Via Brooklyn Paper
Beaming the words “Buy Back Domino” and “Ka-Boom” on the side of the landmarked edifice that once processed more than half the sugar used in the United States, the activists are hoping to convince the public to donate enough money to help the group Williamsburg Independent People buy back the property from Two Trees Management and build a cultural center that would include a musuem, hotel, and well-below-market rate housing on the site.
“We have commitments to do this from people who believe in our vision of an alternate plan to develop Domino,” said Leah Kreger, who organized the protest.
About three dozen people came to the protest.
Kreger said the money from the hotel and museum would be enough to be able to offer the housing at 100 percent of the Williamsburg area median income of $38,000.She wouldn’t say how much money the group has raised so far, but claimed it would be in able to make the offer soon.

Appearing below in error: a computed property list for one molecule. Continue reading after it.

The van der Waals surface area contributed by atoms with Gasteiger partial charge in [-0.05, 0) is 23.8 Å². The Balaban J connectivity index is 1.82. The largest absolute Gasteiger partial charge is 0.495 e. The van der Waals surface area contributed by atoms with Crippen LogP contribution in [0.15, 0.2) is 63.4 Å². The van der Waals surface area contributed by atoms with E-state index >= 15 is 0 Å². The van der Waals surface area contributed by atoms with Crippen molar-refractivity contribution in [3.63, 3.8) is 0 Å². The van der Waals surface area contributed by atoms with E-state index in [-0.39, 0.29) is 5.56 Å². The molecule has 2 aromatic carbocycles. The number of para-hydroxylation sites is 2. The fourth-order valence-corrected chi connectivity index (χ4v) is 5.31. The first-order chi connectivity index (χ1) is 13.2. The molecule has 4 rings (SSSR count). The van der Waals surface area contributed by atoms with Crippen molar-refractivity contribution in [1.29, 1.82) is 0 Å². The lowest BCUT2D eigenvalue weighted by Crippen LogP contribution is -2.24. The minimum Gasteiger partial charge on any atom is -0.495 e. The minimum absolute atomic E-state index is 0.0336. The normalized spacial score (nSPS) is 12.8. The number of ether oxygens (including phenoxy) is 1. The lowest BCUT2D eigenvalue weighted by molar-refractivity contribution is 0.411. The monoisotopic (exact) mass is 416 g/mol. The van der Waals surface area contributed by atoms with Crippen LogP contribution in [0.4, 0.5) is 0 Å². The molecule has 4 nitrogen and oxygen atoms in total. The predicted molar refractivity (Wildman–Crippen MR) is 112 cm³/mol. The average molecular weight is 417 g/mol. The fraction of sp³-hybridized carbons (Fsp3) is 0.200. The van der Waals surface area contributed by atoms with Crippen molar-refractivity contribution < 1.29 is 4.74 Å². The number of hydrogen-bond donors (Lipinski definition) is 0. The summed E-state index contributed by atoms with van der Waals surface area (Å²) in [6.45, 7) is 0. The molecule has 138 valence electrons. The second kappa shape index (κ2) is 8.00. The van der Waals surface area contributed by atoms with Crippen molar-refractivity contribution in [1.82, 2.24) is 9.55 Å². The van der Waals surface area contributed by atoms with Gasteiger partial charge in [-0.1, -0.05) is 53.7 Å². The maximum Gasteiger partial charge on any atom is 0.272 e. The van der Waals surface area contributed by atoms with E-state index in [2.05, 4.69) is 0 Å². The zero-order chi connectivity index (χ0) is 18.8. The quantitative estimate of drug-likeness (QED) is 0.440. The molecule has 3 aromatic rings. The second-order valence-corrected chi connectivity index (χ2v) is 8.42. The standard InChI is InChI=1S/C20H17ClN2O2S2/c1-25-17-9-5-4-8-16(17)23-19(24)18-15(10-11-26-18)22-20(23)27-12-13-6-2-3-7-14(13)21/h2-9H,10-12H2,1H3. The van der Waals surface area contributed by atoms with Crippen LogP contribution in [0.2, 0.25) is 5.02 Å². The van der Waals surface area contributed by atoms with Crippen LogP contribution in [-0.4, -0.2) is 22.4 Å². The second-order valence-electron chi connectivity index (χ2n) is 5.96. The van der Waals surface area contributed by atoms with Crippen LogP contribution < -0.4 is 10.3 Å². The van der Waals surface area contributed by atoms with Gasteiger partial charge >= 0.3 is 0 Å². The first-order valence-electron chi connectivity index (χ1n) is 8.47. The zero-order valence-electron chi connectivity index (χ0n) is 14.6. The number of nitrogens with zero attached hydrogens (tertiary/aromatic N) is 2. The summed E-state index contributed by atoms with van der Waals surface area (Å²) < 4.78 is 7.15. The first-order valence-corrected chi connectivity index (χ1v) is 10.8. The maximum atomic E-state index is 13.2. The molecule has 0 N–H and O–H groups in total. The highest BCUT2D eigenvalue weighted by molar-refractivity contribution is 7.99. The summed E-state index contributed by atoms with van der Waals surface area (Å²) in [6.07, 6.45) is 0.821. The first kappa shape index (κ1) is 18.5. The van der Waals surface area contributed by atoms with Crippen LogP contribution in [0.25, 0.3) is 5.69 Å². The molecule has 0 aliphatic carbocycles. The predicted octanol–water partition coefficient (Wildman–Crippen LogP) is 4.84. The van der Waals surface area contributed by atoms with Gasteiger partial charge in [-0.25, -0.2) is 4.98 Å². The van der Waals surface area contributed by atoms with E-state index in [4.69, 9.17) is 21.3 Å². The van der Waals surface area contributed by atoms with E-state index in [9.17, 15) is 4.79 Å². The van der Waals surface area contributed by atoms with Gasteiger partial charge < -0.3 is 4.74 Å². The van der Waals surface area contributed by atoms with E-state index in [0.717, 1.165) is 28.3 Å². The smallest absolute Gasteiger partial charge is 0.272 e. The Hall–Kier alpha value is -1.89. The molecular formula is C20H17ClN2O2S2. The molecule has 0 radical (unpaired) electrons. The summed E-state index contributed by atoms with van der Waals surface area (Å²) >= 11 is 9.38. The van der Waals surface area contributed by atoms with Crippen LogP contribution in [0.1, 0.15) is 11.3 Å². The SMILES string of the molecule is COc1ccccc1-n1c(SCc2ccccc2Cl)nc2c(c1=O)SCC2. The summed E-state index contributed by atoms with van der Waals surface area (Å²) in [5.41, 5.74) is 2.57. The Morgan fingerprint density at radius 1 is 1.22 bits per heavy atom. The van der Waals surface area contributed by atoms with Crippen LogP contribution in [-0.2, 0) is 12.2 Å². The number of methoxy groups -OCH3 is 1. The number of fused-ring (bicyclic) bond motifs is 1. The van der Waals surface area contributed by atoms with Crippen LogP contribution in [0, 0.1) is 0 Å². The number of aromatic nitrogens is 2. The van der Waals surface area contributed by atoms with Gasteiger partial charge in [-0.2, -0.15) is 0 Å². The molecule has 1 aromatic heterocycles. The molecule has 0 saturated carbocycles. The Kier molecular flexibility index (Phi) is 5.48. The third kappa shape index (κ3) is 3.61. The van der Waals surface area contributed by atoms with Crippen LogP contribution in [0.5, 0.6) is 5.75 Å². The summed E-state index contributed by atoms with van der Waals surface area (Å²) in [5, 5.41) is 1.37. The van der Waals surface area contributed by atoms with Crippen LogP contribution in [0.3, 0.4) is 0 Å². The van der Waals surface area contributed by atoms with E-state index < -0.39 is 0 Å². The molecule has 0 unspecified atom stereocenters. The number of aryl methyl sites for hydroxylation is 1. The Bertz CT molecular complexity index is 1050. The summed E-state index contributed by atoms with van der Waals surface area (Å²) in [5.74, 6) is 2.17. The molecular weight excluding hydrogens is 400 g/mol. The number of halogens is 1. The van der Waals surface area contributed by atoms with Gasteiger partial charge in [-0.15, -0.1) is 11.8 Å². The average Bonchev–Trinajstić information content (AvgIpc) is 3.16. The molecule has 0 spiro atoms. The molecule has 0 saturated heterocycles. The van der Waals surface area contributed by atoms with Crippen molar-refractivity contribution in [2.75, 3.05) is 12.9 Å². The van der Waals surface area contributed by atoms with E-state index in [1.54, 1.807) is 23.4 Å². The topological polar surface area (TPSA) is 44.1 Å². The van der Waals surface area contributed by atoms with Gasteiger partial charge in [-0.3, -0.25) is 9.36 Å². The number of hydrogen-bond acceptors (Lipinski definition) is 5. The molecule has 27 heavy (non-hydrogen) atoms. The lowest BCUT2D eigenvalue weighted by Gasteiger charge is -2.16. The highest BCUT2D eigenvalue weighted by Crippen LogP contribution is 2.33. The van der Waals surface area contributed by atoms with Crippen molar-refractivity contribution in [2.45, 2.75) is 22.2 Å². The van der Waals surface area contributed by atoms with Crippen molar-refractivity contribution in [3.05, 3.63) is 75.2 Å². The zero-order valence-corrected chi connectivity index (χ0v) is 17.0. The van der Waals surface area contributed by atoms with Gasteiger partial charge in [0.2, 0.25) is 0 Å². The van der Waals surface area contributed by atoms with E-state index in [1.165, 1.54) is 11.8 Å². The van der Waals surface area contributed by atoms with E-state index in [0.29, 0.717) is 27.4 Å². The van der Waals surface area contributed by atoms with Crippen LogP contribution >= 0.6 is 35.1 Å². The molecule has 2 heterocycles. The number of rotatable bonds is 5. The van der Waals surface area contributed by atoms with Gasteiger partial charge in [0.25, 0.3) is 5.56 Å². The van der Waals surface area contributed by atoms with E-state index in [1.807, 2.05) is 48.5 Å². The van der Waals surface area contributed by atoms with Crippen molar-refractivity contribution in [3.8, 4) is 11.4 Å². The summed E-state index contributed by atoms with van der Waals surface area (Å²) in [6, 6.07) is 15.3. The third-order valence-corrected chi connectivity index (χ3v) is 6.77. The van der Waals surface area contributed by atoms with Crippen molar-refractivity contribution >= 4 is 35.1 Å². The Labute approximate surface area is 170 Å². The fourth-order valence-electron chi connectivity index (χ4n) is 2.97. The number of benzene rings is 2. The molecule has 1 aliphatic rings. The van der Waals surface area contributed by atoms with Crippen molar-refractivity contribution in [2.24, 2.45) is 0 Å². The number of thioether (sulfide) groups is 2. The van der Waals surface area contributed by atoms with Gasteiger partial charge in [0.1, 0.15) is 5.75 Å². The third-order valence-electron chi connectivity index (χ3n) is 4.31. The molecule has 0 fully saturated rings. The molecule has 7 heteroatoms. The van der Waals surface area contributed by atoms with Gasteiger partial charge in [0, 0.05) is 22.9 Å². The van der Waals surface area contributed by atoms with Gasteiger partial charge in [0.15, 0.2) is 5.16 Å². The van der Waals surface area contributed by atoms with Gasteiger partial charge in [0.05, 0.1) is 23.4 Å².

Two Trees bought the site last year for $185 million and plans to spend up to 15 years developing several buildings as offices, retail spaces and housing.
Two Trees is unlikely to entertain buyout offers.
“Our vision for Domino has broad community support because it delivers affordable housing, brings thousands of jobs to the long dormant, preserved factory building, and adds acres of desperately needed open space, and because we have the ability and desire to deliver these benefits as soon as possible,” said company spokesman Jeremy Soffin.